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Heart Transplants

Perhaps the most drastic measure taken with regard to heart health is the heart transplant. When a heart has been damaged by long-term heart disease or infection and can no longer work adequately, the last resort is often a heart transplant. This process involves replacing the diseased heart with the healthy heart of a donor. Due to prevalence of heart disease in the United States and an overall decrease in heart health, there is an increasing need for donor hearts, as transplant rates are increasing every year. There were 2,154 heart transplants performed in the United States in 2002.

To perform a heart transplant, an incision is made in the sternum and the blood is routed to a heart-lung bypass machine to keep oxygen circulating through the body. The diseased heart is removed, and the donor heart is put in its place.

Heart transplants are recommended for patients who have suffered heart failure caused by a variety of issues, typically coronary artery disease, congestive heart failure, congenital heart disease and arrhythmias that do not respond to other treatments. Transplants are usually not given to patients who have kidney, liver or lung disease, or to diabetics.

Heart transplants are a risky surgery. Drugs must be given to prevent rejection of the donor organ, and there is great risk of infection and bleeding. However, if the transplant is successful, 80% of heart transplant patients live two years after it completion. If rejection is avoided, a patient can live more than 10 years after receiving a transplant, and after a six-week recovery period, patients can lead fairly normal lives, though vigorous physical activity should be avoided.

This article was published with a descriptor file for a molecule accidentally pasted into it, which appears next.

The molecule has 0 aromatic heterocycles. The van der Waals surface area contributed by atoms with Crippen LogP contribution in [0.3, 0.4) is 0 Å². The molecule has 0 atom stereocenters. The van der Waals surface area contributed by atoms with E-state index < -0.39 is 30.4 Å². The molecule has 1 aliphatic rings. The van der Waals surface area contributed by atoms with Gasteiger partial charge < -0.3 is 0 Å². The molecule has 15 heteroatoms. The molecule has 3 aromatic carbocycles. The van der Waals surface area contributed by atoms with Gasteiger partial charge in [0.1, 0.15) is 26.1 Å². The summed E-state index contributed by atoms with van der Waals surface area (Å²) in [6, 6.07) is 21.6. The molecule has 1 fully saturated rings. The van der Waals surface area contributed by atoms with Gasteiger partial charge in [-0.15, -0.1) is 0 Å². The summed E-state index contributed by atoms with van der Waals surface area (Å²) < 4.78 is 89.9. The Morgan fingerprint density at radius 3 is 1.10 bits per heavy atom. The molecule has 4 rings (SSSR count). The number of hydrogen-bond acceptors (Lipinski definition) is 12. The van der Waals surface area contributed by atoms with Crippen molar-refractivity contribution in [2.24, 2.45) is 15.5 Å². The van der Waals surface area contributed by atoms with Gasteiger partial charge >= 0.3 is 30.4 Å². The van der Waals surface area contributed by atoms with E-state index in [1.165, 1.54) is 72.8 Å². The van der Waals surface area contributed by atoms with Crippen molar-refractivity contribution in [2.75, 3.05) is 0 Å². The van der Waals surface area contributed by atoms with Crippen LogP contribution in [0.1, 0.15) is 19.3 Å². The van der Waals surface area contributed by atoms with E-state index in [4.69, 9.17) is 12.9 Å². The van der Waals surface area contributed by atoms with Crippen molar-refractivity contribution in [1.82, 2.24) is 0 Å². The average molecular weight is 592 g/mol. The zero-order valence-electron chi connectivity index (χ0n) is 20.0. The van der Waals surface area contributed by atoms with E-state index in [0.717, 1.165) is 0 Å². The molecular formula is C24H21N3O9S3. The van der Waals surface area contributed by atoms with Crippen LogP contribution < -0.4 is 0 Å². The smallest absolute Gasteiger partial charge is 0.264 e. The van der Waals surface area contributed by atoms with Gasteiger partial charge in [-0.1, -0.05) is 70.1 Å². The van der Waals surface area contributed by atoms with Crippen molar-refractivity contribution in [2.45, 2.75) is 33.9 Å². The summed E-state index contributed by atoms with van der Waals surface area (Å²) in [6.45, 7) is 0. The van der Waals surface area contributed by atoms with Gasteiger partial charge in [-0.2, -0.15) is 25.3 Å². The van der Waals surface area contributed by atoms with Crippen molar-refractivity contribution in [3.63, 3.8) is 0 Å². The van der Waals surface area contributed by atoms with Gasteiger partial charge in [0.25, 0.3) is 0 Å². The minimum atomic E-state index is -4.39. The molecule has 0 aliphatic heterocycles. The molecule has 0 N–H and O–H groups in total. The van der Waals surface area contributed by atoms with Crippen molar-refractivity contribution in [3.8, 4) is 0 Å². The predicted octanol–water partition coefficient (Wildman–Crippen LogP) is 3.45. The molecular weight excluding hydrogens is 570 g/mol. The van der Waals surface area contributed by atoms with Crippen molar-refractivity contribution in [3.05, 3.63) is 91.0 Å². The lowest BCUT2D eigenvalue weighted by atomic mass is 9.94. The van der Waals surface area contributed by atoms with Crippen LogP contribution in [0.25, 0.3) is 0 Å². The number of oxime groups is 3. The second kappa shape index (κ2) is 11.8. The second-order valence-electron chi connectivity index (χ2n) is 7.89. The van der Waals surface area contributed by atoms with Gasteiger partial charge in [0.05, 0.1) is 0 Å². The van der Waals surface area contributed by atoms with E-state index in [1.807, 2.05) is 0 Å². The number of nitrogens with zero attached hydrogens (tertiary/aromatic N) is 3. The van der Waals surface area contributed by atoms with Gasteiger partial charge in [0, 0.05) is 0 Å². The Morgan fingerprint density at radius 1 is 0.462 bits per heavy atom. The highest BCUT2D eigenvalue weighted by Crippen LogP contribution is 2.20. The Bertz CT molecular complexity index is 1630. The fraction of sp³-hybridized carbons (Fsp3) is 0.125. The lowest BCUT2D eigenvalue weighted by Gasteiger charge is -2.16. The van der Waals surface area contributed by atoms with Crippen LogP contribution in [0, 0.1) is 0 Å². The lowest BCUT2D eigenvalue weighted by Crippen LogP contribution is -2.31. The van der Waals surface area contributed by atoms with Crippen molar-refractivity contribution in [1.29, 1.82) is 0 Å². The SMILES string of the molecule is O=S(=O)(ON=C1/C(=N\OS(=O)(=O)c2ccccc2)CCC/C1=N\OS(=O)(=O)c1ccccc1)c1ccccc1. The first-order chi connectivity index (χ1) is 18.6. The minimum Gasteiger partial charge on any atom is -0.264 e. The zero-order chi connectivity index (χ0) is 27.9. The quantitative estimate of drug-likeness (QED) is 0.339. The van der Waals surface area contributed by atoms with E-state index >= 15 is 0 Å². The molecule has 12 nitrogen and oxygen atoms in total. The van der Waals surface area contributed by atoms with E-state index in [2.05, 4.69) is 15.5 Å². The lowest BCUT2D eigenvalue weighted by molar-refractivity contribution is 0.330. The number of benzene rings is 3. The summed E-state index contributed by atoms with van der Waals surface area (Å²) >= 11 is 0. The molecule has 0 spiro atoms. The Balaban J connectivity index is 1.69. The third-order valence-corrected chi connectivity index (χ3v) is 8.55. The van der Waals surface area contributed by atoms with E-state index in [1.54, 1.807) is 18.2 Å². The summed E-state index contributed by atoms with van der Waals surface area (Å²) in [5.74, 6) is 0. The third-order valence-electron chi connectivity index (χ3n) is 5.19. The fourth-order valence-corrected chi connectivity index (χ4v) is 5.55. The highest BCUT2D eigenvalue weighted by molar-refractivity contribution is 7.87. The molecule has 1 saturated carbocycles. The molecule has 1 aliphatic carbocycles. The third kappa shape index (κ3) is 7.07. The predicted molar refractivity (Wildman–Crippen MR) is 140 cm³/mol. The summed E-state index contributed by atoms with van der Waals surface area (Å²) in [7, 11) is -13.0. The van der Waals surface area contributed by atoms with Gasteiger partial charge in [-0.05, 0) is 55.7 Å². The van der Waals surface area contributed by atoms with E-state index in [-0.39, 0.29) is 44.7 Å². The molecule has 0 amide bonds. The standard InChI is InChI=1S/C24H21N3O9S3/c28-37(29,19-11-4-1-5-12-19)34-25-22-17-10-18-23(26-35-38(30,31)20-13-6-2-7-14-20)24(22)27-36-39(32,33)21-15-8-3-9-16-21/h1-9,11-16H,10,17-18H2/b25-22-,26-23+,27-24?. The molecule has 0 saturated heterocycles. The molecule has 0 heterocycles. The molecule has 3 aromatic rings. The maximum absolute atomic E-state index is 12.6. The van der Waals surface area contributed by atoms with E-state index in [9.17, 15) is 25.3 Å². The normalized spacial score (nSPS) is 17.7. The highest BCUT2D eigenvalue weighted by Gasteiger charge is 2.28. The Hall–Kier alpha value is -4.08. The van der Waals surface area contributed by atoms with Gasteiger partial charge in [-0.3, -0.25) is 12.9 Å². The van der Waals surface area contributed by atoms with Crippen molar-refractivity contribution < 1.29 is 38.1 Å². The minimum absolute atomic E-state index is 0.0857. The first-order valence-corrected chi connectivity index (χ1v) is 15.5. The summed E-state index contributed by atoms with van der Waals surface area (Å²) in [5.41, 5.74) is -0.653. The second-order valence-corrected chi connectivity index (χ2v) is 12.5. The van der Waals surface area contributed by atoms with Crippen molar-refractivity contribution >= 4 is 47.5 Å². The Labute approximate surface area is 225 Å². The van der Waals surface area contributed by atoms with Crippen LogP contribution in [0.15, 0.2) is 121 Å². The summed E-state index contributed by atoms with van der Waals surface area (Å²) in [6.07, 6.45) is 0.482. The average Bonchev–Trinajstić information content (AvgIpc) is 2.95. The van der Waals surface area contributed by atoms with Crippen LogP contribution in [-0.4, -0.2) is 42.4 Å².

Aside from the technical risks, finding a donor heart is a difficult process. The heart must be taken from a fresh cadaver, and it is difficult to keep the donor heart alive while transporting it to the recipient. Artificial hearts can be used to keep those waiting for transplants alive for short periods of time, but they are not viable for long periods of time and are not viable replacements for healthy donor hearts.

Procedural improvements are constantly being made to the transplant process, and artificial heart research may lead to better and more viable mechanical replacements for human organs. However, for now, transplants remain risky and are only attempted when all other treatments have been unsuccessfully exhausted.